Fit a piping bag with a large round piping tip (I used Wilton #2A) and scoop the batter into the bag.  To pipe your macarons, position your tip directly in the center of your template, perpendicular to the baking sheet (holding the top at an angle can result in an oblong or misshapen macaron).  Squeeze the batter just until it almost fills the circle, then release the pressure from your hands and give a quick swirl on top (there are many, many YouTube videos you can watch to see the technique).  After you've piped all the macarons, bang the pan firmly against the counter 5-6 times to pop any air bubbles; rotate the pan and bang it again.

Now you need to let the macarons sit and dry on the counter for 30 minutes before baking.  While the macarons are drying, preheat the oven to 300, making sure a rack is positioned in the center of the oven, not too near the top or bottom heating elements.

Bake the macarons for 14-15 minutes, rotating the pan halfway through.  Cool the macarons on the pan for 5 minutes, then carefully transfer to a cooling rack to cool completely.

Now inspect your macarons, separating the best ones from the less-than-perfect ones.  The pretty ones can be used for the tops, and any that may have cracked, or have little bumps, etc, can be used for the bottoms.  Match up your tops and bottoms, according to size.  Pipe the buttercream (recipe below) onto one half, then press the other cookie on top.  Store the filled cookies in the refrigerator or freezer.

Yields 40 macarons (20 filled)

Recipe adapted from Broma Bakery


Chocolate Buttercream
  • 1/2 cup unsalted butter, softened to room temperature
  • 1/3 cup unsweetened cocoa powder (I prefer Hershey's Special Dark)
  • 2/3 cup powdered sugar
  • 1 teaspoon meringue powder
  • pinch salt
  • 1 tablespoon milk or cream, if needed
With an electric mixer, mix the ingredients on low to combine, then beat on medium speed for 4-5 minutes until very light and fluffy.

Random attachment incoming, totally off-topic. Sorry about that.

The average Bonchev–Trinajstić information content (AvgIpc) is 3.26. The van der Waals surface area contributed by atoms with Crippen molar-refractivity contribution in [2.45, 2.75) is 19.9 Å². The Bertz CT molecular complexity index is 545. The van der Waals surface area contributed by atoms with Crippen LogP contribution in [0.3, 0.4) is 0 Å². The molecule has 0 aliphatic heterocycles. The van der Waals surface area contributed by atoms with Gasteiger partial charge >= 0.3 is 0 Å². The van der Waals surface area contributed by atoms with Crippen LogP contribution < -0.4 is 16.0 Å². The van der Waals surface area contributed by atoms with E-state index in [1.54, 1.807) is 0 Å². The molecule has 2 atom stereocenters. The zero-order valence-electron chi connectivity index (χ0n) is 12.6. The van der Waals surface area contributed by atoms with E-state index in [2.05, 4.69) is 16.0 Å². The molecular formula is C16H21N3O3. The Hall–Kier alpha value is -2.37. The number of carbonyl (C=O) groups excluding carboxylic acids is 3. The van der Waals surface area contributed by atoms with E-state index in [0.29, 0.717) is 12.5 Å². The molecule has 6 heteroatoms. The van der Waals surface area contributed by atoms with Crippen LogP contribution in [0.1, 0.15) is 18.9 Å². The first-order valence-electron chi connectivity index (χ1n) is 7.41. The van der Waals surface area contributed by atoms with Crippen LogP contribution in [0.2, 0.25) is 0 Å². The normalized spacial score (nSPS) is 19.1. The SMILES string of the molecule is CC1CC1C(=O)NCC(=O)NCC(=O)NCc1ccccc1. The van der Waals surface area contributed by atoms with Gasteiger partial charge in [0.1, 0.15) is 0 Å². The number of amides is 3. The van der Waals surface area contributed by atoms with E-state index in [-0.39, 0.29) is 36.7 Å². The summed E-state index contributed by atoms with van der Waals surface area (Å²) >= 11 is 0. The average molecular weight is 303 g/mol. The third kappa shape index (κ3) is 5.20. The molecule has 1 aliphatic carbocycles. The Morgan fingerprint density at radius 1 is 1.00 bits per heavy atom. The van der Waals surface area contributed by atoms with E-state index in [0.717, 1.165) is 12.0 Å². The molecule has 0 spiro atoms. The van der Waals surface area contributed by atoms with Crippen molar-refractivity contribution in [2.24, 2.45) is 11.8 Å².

Recipe from Curly Girl Kitchen

7 comments :

  1. I agree the ones in the box at TJ's or HGs are not good..Costco..carries some that are much better!:)
    I love making them..don't make them hardly ever enough..never made any as pretty as yours.

    ReplyDelete
    Replies
    1. I'll have to check Costco next time I'm there, then. They always have great stuff!

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  2. Hi Heather, is this recepie for high altitude ? Thanks

    ReplyDelete
    Replies
    1. Yes, all the recipes on my blog are for high altitude. :)

      Delete
  3. Hi Heather
    This may seem like a silly question but if all your recipes are for high altitude will they work the same if you are not in a high altitude area? Thanks for your reply

    ReplyDelete
    Replies
    1. Not a silly question at all! Yes, and no. Altitude can affect many things, even something basic like how long it takes water to boil, but for cooking and baking, it primarily affects recipes that rise with leaveners, so cookies, muffins and especially cakes. Generally speaking, recipes for high altitude have a bit more flour and liquid and a little less leaveners and sugar. The adjustments are easy, though, and there are articles online that offer advice on how to adjust a recipe one way or the other. I wouldn't think that this macaron recipe would be affected, though.

      Delete
    2. Humidity, though, now that can play a big factor when making macarons!

      Delete